|Experts share ideas on land administration corruption at a thematic discussion yesterday in Hà Nội. — Photo cand.com.vn|
HÀ NỘI — Interaction between firms and public land administration officials pose major and serious corruption risks, posing a threat to public-private partnership (PPP) policies aiming to boost Việt Nam’s infrastructure development, Professor Trần Thọ Đạt, principal of National Economics University (NEU), announced via NEU research yesterday.
“Research and practice tell us that management and use of land is one of the fields with highest risks of corruption in Việt Nam. This affects sustainable development and residents’ life quality,” Đạt said.
“The PPP model poses challenges in harmonising benefits for the nation, community, residents and enterprises,” he added.
Đạt’s claims come as part of key findings released in research entitled “Indentifying corruption in land administration through case studies in capital investment projects” commissioned by NEU’s Asia-Pacific Institute for Management and UNDP Việt Nam.
The research team conducted in-depth interviews in five case studies that involved in different types of government-private partnerships, such as new residential precincts, a new commercial market, gravel-pit mining and land consolidation in rural development.
The case studies show that government-private partnerships do not reflect the interests of those most affected by the proposed developments. Powerful interest groups dominate land planning and development with little regard for broader social and economic interests.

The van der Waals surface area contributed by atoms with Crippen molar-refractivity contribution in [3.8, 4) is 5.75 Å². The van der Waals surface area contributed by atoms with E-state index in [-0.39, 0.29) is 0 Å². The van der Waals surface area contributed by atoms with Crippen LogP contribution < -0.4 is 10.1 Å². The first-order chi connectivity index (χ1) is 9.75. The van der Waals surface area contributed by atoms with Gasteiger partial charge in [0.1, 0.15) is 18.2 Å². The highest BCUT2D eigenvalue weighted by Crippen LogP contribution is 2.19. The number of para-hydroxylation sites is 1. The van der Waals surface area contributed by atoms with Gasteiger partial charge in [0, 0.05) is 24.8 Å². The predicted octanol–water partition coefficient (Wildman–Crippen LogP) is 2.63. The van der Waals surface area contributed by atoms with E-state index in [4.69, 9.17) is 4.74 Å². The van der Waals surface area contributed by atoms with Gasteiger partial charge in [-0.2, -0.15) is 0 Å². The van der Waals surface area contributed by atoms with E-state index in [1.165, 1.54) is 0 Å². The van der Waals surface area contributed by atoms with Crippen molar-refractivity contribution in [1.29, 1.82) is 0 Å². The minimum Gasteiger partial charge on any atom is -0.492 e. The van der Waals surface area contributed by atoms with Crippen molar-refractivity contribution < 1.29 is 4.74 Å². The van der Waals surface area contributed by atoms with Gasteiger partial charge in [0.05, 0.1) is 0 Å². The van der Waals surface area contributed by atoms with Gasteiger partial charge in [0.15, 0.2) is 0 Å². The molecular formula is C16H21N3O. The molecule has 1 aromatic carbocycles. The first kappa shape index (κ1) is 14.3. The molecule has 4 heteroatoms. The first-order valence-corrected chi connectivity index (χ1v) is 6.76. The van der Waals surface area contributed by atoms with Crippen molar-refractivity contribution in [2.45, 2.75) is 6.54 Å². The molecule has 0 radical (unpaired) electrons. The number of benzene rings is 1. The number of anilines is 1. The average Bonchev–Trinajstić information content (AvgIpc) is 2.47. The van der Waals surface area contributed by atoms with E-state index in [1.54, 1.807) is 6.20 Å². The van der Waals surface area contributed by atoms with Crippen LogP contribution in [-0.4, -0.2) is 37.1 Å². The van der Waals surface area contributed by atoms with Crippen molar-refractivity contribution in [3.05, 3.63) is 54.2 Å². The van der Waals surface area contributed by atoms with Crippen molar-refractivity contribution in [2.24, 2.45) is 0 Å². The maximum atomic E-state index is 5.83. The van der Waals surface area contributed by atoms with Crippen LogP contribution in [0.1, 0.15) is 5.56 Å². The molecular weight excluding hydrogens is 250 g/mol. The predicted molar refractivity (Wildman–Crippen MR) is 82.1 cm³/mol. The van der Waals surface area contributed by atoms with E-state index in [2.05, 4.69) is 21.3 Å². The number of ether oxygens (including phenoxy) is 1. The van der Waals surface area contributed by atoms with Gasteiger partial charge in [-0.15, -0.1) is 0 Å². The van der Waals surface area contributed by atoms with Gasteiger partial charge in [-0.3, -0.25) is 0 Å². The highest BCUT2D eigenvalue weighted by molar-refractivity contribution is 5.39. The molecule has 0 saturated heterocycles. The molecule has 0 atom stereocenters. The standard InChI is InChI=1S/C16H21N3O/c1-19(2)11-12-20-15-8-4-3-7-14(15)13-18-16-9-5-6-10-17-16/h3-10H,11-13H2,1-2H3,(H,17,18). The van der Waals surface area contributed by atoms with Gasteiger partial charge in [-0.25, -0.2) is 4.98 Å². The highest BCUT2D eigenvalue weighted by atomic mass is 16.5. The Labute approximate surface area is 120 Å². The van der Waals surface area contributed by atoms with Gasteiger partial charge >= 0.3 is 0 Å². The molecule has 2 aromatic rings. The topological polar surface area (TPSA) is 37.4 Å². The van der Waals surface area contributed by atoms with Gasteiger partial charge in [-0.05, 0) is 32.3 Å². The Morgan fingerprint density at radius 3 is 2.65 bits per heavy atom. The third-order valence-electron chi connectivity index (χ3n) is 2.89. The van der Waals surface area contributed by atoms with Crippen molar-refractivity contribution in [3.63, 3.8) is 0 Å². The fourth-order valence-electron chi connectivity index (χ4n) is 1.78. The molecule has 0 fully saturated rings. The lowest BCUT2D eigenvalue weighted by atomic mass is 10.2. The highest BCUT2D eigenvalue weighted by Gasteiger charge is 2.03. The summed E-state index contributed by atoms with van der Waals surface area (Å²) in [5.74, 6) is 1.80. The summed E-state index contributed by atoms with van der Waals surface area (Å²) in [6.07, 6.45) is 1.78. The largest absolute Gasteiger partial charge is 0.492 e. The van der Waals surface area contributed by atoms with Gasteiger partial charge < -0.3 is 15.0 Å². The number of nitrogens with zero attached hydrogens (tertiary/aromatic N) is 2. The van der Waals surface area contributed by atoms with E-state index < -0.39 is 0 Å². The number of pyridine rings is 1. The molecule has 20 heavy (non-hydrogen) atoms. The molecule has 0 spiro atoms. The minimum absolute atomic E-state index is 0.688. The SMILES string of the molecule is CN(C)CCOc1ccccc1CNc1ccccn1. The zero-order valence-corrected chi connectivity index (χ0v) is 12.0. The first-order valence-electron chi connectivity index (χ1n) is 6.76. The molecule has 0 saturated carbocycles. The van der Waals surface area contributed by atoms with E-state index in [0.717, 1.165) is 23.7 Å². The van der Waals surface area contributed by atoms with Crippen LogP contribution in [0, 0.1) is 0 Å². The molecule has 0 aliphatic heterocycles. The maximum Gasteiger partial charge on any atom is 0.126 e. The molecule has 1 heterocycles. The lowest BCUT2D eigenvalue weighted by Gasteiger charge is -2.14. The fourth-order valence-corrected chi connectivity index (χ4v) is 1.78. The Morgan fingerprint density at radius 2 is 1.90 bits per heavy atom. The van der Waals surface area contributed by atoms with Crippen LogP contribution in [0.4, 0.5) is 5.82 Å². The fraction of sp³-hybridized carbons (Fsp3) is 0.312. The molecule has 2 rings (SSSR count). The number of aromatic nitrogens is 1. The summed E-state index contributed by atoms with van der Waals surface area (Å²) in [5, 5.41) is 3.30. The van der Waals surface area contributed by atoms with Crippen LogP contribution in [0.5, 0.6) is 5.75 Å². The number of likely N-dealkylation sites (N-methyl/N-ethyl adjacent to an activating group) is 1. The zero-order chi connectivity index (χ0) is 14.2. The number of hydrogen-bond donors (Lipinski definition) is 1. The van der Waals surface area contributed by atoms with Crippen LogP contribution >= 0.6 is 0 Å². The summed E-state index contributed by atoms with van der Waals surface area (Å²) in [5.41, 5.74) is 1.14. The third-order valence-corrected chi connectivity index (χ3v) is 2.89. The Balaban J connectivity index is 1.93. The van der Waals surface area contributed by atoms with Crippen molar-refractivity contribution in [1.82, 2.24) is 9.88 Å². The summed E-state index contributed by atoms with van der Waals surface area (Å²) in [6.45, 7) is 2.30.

According to the research, government-private partnerships allow officials to act entrepreneurially and make decisions primarily outside formal State agencies and processes.
Handing over land, hiring land and shifting land use purposes are not in accordance with planning and residents’ wills; they depend on investors’ demands. There are signs showing power abuse in adjusting planning to seek individual profits, Đạt said.
On behalf of the research team, Doctor John Gillespie from Monash University in Australia offered recommendations.
He suggests giving representative groups of citizens a direct say over particular land development projects and increasing the opportunities for citizens to publicly engage with local governments in shaping land-development agendas.
Hoàng Vân Anh, director of Legal Department under Land Administration Agency of Ministry of Natural Resources and Environment, said that the research offers good recommendations for the department in compiling policies related to land administration. In the near future, the agency will consider strengthening public supervision in land management to reduce corruption. — VNS